Margaret gave birth to Henry Tudor under strenuous circumstances. After she had learned of her husband’s death (possibly as a result of disease and wounds inflicted on him during his captivity) –fearing for her life- she escaped to Wales, to Pembrokeshire where she gave birth to her only offspring, Henry Tudor in January 1456. During the Lancastrian Readeption her son’s lands and titles were restored and they and his uncle Jasper Tudor were back in favor again. But when Henry VI’s only son was killed in battle, and her cousin was dragged from the Abbey –along his other companions- to be beheaded, and the Lancastrian King himself was murdered; Henry and Jasper had no choice but to flee the country. They would not see each other for fourteen years. During that time Margaret lost her second husband, Henry Stafford and remarried to one of England’s up-and-coming courtiers, Thomas Stanley. And took care of securing for herself a position where she could gain Edward IV’s confidence and respect so she could convince him of allowing her son to come back home unharmed.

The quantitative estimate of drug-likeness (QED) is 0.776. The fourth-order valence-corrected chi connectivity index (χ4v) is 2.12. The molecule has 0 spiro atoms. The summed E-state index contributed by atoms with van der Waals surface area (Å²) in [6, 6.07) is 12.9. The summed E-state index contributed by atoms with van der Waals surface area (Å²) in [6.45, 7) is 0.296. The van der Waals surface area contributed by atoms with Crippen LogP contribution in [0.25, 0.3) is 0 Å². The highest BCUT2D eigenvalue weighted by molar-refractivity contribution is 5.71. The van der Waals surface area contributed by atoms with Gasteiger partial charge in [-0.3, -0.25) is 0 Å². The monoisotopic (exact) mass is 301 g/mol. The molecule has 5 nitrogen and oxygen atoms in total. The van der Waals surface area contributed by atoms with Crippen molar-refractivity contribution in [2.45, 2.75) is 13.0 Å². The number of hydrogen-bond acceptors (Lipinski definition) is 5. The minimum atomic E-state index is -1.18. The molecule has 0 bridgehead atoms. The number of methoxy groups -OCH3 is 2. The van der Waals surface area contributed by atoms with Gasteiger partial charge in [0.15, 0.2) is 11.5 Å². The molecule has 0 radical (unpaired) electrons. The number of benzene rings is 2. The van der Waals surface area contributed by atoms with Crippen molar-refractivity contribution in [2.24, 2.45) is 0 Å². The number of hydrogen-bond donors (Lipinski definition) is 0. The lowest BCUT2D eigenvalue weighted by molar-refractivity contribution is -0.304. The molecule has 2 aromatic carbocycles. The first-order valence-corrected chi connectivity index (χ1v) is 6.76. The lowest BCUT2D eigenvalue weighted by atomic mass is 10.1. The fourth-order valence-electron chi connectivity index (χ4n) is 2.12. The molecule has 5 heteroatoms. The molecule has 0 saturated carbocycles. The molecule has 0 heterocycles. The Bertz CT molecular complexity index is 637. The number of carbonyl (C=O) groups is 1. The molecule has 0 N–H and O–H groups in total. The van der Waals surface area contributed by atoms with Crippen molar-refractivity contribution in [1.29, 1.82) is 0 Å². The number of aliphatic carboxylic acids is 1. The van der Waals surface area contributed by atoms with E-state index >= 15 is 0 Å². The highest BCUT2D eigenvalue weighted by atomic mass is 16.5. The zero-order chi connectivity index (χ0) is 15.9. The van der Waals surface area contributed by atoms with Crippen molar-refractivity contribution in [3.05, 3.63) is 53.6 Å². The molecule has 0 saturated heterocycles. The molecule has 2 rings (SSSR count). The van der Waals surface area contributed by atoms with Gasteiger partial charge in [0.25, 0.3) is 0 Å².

But Edward IV had no intention of returning the youth to his mother. He (rightly) saw Henry as a threat following the destruction of the legitimate line of the Lancastrian House and began to set his eyes on Henry. His father Edmund Tudor had been the son of Katherine of Valois and her first husband’s Welsh squire –Owen ap Meredith ap Tudor. By a mistranslation of his name, he became Owen Tudor. (Imagine if they had translated his name right. We would have a dynasty of Merediths instead). The couple’s torrid love affair became public after Katherine’s death in 1438, after which Edmund was probably eight years old. The two had probably married a year before that. Owen was one of the more adventurous Tudors. Like his grandson Henry Tudor, he lived a life of dangerous escapades but like so many others in the wars of the roses, his life was cut short when he was beheaded in 1461, shortly after the battle of Mortimer cross.